The references you provide to the employer for the job you really want are more important than you think. A "missing in action" reference can really kill your chances of a job offer, especially if the choice between you and another candidate is a close one.


Before we get to the nuts and bolts of how to ask for a reference, it is important to understand what you SHOULD NOT do.

What You Should NOT Do When Asking For Professional References

Man makes a list of his professional references

1. Use the same references for every job.

Some of your references may have more knowledge about the specific skills you would like to highlight than others. Pay attention to the job description and think about who could best vouch for the skills you need for the position.

2. Include your references with your resume without being asked.

You want to know if and when the employer will be calling your reference so you can give him/her a heads up. Many people don't answer their phones if they don't recognize the number and many employers won't leave a message.

3. Assume your references will know what to say.

They WANT to help, but make sure they really do. Give them an idea of what they should say.

Now, the nuts and bolts.

How To Ask For A Professional Reference

Woman asks for a professional reference in an email

1. Think about the job you are applying for.

What skills and abilities will the employer be likely to ask about? What is the employer's communication style or company culture like? Consider whether it will likely be a call, email, or formal mailed request to your reference and determine who would be the best match.

2. Think about who would be the best person to speak to your skills that are desired by the employer.

Not all of your references know about all of your great skills and abilities. Likely, one or two have a more intimate or direct knowledge and could more convincingly speak to them. Consider their overall communication skills.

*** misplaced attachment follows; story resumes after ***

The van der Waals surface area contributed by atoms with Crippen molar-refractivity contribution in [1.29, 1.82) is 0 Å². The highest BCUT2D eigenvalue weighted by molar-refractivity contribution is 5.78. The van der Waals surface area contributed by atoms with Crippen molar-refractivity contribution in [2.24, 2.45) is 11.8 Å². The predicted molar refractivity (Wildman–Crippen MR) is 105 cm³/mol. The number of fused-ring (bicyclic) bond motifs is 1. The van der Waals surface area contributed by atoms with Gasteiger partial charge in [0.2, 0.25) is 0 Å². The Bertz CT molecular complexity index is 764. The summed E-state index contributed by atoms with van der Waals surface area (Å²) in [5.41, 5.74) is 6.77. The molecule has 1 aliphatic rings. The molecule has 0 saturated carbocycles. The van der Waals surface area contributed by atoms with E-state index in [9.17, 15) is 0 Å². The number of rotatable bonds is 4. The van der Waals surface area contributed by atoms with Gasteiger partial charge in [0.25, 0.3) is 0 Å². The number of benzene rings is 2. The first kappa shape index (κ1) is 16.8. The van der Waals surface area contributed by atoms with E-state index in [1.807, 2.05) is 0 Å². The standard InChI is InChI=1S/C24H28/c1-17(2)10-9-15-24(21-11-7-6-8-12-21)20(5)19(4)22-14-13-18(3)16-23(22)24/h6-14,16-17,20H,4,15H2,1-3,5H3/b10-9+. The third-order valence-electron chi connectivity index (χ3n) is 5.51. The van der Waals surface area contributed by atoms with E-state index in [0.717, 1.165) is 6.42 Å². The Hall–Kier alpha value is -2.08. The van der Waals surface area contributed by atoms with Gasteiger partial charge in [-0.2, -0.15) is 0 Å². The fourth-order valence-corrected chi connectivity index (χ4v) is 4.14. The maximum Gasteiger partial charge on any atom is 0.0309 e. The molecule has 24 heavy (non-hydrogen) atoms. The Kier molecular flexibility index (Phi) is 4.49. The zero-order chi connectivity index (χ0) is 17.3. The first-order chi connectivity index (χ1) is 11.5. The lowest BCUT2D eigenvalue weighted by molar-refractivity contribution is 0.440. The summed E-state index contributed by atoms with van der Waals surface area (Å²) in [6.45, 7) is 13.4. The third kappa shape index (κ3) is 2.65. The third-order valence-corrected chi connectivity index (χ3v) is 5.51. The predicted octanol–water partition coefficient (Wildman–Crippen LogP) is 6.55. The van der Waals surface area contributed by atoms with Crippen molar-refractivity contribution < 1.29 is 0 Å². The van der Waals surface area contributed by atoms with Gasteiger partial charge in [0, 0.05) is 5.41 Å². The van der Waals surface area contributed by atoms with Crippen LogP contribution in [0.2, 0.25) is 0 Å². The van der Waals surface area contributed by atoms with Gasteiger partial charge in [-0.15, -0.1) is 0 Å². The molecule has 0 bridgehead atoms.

3. Write a letter of recommendation for them to refer to.

This works. It also helps to prepare YOU for upcoming interviews if you do this while you are in job search mode (which we recommend).

4. Contact your references by phone or in person.

Don't just email them and wait for a response. You are asking this person for a favor. Show the respect they deserve and take a more personal approach to the request. Make sure you have all of their correct contact information and titles while you are at it!

5. Provide your references with a copy of your resume, the job announcement, and your written letter of reference.

If you provide them with this information, they will be better prepared to provide all of the appropriate information and give more thought to how they can best help you. Your references might even come up with more pertinent information than you gave them.

6. Ask if the people you contact would be willing to provide a reference for this job AND write a letter of recommendation for you.

Why not? You are already asking for them to serve as a reference and giving them all the info they need. Ask them to take an extra step and provide you with a letter of recommendation you can use for other positions. Of course, you would be happy to provide an electronic version of the one you wrote for them in case any of that information would help!

Bonus: Follow up with a thank you note and make sure they have all your current contact information. You can never have too many good connections. Make an effort and others will, as well.

Download Work It Daily\u2019s free job search checklist

Follow these six steps and you'll correctly and politely ask for professional references. Good luck in your job search!


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This post was originally published at an earlier date.